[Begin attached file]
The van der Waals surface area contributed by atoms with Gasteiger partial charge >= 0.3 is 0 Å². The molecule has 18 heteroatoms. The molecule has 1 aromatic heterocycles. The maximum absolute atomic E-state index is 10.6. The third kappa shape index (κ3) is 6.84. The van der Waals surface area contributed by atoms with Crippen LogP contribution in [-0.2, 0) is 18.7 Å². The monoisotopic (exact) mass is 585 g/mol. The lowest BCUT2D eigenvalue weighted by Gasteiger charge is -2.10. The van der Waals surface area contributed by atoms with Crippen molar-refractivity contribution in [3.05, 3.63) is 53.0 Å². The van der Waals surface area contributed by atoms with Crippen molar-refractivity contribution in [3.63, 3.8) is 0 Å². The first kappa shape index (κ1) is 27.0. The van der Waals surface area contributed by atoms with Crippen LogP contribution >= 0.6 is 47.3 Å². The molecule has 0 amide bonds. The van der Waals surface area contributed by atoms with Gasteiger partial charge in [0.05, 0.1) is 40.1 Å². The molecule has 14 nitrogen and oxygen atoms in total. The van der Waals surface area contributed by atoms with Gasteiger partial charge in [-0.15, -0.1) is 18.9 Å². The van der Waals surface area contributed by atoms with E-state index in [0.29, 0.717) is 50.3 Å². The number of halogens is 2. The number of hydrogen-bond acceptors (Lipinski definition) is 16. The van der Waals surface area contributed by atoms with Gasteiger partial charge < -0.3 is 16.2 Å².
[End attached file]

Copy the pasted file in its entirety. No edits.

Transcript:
The van der Waals surface area contributed by atoms with Gasteiger partial charge >= 0.3 is 0 Å². The molecule has 18 heteroatoms. The molecule has 1 aromatic heterocycles. The maximum absolute atomic E-state index is 10.6. The third kappa shape index (κ3) is 6.84. The van der Waals surface area contributed by atoms with Crippen LogP contribution in [-0.2, 0) is 18.7 Å². The monoisotopic (exact) mass is 585 g/mol. The lowest BCUT2D eigenvalue weighted by Gasteiger charge is -2.10. The van der Waals surface area contributed by atoms with Crippen molar-refractivity contribution in [3.05, 3.63) is 53.0 Å². The van der Waals surface area contributed by atoms with Crippen molar-refractivity contribution in [3.63, 3.8) is 0 Å². The first kappa shape index (κ1) is 27.0. The van der Waals surface area contributed by atoms with Crippen LogP contribution >= 0.6 is 47.3 Å². The molecule has 0 amide bonds. The van der Waals surface area contributed by atoms with Gasteiger partial charge in [0.05, 0.1) is 40.1 Å². The molecule has 14 nitrogen and oxygen atoms in total. The van der Waals surface area contributed by atoms with Gasteiger partial charge in [-0.15, -0.1) is 18.9 Å². The van der Waals surface area contributed by atoms with E-state index in [0.29, 0.717) is 50.3 Å². The number of halogens is 2. The number of hydrogen-bond acceptors (Lipinski definition) is 16. The van der Waals surface area contributed by atoms with Gasteiger partial charge < -0.3 is 16.2 Å².